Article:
ISM Services Survey Improves in May 2011 – Alone in a Sea of Bad Data

Most know Econintersect’s disdain for surveys, and the Institute for Supply Management (ISM) Non-Manufacturing Survey of Purchasing Managers is a relatively new survey which is not tracking any economic benchmark.

No pundit yet has figured out to what it relates.  Although anything going up is good, Econintersect has tried to find something it tracks (analysis here).

The May 2011 survey says conditions improved month-over-month slightly.

Yet, it is one of the few up items after weeks of really less good and bad news.  The service sector of the economy does not look to be in the same situation as the goods producing sectors.  Even the May Jobs reports from ADP (analysis here) and BLS (analysis here) show less good but not terrible data from this economic sector.

“The NMI registered 54.6 percent in May, 1.8 percentage points higher than the 52.8 percent registered in April, and indicating continued growth at a faster rate in the non-manufacturing sector. The Non-Manufacturing Business Activity Index decreased 0.1 percentage point to 53.6 percent, reflecting growth for the 22nd consecutive month, but at a slightly slower rate than in April. The New Orders Index increased by 4.1 percentage points to 56.8 percent. The Employment Index increased 2.1 percentage points to 54 percent, indicating growth in employment for the ninth consecutive month and at a faster rate. The Prices Index decreased 0.5 percentage point to 69.6 percent, indicating that prices increased at a slightly slower rate in May when compared to April. According to the NMI, 16 non-manufacturing industries reported growth in May. Respondents’ comments are mostly positive about overall business conditions. There is a sentiment that there is a degree of stability in the economy; however, a continued concern exists over fuel costs and various volatile commodities.”


The 16 industries reporting growth in May based on the NMI composite index — listed in order — are: Mining; Utilities; Arts, Entertainment & Recreation; Other Services; Agriculture, Forestry, Fishing & Hunting; Real Estate, Rental & Leasing; Management of Companies & Support Services; Transportation & Warehousing; Construction; Accommodation & Food Services; Health Care & Social Assistance; Information; Public Administration; Finance & Insurance; Professional, Scientific & Technical Services; and Wholesale Trade. The two industries reporting contraction in May are: Educational Services and Retail Trade.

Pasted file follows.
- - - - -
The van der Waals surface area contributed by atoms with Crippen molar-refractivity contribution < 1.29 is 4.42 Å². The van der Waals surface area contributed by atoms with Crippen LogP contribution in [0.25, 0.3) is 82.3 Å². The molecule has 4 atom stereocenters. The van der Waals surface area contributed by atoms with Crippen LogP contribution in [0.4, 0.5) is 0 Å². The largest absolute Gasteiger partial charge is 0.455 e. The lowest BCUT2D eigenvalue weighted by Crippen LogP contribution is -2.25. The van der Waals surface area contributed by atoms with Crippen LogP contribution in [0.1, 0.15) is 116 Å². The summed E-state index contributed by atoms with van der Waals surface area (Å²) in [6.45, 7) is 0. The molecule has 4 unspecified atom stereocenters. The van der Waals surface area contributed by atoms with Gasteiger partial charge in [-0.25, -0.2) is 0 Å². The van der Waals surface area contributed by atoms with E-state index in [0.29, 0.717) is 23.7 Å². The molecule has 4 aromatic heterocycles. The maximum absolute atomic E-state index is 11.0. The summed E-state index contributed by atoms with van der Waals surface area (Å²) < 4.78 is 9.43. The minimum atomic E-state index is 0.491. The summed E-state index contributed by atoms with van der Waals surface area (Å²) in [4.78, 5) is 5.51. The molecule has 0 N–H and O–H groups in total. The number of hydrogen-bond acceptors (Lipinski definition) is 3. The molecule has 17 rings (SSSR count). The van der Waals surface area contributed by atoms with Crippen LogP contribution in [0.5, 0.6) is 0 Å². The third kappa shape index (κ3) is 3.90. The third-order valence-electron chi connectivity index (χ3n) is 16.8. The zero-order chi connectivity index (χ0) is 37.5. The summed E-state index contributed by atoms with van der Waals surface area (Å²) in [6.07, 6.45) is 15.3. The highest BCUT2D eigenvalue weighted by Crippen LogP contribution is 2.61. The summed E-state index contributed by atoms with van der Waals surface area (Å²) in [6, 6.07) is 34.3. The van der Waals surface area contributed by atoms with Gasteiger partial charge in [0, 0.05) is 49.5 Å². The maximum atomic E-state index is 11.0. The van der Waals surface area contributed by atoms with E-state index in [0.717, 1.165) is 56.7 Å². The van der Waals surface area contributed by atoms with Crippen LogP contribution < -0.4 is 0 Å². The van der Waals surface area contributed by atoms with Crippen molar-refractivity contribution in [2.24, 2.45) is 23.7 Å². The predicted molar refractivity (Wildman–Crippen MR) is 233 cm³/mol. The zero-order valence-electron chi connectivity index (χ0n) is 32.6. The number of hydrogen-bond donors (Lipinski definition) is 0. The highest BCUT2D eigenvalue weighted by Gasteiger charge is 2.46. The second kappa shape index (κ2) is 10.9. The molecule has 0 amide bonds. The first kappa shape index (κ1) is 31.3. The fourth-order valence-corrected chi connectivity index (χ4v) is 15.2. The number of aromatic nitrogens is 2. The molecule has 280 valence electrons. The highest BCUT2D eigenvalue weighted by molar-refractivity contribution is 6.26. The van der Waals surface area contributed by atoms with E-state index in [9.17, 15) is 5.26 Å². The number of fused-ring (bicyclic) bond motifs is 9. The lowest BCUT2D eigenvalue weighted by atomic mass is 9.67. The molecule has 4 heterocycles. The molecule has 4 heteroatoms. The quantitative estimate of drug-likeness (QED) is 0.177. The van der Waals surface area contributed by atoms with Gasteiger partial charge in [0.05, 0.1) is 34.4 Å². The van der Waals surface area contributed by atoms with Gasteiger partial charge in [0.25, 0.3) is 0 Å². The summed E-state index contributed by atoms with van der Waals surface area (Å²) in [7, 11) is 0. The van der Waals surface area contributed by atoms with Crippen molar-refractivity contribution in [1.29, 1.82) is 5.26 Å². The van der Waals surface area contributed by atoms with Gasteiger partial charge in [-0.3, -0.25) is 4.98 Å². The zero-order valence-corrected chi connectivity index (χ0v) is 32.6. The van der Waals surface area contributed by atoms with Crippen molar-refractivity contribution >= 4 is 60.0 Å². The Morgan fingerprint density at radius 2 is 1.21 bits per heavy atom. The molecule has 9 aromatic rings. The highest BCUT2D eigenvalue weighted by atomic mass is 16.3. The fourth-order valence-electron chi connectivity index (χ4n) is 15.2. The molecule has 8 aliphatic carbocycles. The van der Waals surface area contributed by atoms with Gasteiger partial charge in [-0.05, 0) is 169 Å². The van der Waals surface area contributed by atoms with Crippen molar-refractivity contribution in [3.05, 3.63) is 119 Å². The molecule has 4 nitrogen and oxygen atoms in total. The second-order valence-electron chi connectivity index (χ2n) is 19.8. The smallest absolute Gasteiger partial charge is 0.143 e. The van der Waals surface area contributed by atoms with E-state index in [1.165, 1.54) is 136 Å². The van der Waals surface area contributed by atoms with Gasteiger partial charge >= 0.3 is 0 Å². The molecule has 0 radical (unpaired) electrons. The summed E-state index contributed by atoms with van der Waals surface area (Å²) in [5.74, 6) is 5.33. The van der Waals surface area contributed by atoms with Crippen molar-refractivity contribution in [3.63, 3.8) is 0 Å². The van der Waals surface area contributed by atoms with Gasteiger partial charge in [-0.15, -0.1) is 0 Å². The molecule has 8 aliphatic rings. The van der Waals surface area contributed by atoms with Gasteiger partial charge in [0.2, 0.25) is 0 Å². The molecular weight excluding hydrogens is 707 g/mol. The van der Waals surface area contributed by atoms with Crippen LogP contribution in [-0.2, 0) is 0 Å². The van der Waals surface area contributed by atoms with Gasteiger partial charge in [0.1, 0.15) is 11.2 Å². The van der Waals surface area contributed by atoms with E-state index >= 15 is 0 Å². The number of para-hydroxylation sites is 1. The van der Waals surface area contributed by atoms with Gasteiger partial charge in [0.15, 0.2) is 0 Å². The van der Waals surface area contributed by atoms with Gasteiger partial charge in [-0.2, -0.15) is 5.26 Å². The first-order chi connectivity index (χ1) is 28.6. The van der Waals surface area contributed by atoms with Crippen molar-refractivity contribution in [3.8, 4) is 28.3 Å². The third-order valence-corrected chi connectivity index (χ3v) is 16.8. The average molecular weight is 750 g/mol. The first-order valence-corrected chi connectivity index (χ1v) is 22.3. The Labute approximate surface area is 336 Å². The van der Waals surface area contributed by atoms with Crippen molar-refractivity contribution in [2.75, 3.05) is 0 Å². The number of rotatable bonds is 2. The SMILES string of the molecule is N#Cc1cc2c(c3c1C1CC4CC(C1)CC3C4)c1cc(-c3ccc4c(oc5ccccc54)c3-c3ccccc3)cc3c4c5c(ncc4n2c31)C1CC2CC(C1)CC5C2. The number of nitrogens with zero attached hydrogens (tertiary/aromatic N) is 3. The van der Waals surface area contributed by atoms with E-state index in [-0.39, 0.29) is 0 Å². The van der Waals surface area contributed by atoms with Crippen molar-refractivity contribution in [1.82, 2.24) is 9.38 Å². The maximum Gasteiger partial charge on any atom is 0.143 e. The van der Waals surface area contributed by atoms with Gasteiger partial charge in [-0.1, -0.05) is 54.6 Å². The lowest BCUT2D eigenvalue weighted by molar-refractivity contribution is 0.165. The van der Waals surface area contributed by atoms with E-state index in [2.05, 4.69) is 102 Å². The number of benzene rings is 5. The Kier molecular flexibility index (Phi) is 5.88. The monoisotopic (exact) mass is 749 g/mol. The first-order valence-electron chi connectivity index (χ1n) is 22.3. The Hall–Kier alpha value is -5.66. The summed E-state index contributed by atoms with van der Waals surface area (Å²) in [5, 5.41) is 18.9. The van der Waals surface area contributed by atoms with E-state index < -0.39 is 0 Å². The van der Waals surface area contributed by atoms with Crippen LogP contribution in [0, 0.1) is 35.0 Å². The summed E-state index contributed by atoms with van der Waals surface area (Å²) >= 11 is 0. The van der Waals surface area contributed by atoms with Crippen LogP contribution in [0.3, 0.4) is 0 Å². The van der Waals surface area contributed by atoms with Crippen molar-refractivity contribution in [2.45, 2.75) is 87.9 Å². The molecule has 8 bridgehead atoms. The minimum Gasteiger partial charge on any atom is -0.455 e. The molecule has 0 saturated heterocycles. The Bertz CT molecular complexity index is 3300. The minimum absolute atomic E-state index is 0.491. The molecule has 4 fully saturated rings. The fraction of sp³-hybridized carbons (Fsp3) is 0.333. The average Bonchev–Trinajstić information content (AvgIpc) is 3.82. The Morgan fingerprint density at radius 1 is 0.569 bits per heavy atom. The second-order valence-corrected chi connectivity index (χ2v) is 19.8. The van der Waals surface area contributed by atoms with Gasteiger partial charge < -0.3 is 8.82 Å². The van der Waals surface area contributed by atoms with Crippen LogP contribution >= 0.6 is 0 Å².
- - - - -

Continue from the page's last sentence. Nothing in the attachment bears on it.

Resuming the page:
• “Business is O.K. Fuel prices and truck availability are starting to be a negative force on our supply chain.” (Agriculture, Forestry, Fishing & Hunting)
  • “Business conditions are stabilized.” (Health Care & Social Assistance)
  • “First and second quarters of 2011 have been up 25 percent over 2010; however, we expect a slight slowdown over the summer months.” (Professional, Scientific & Technical Services)
  • “Uncertainty within commodity markets, especially fuel- and oil-based products, is putting pressure once again and forcing us to retrench as we look for stability. We expect the remainder of 2011 and at least the first two quarters of 2012 to be tumultuous.” (Retail Trade)
  • “Volatile commodity prices adding stress to meat and dairy producers; increasing fuel prices are a problem for many.” (Wholesale Trade)

Did the economic growth slow in May?  Jobs growth says it did.  Auto sales says it did.  But the service sector likely did better.

Hiring people is based on long term positive dynamics – not dynamics occurring in a single month.  Further, employment dynamics are driven by small business – and it is unlikely they are participating in the ISM surveys.  This is the problem in listening too heavily to these kinds of surveys.

Econintersect analyzed the ISM Manufacturing survey earlier this week (analysis here).

Econintersect sees new orders and backlog as the important elements of surveys as they point better to economic direction than the other elements.  Looking at new orders, you can see the fluctuations and new orders does appear to be similar in the last 4 months – the ISM is simply a very noisy index.

Backlog, a very good indicator of real economic dynamics, continues to show growth.

Related Article:

ISM Manufacturing Survey Declines In May 2011: This is an Opinion Survey Folks! by Steven Hansen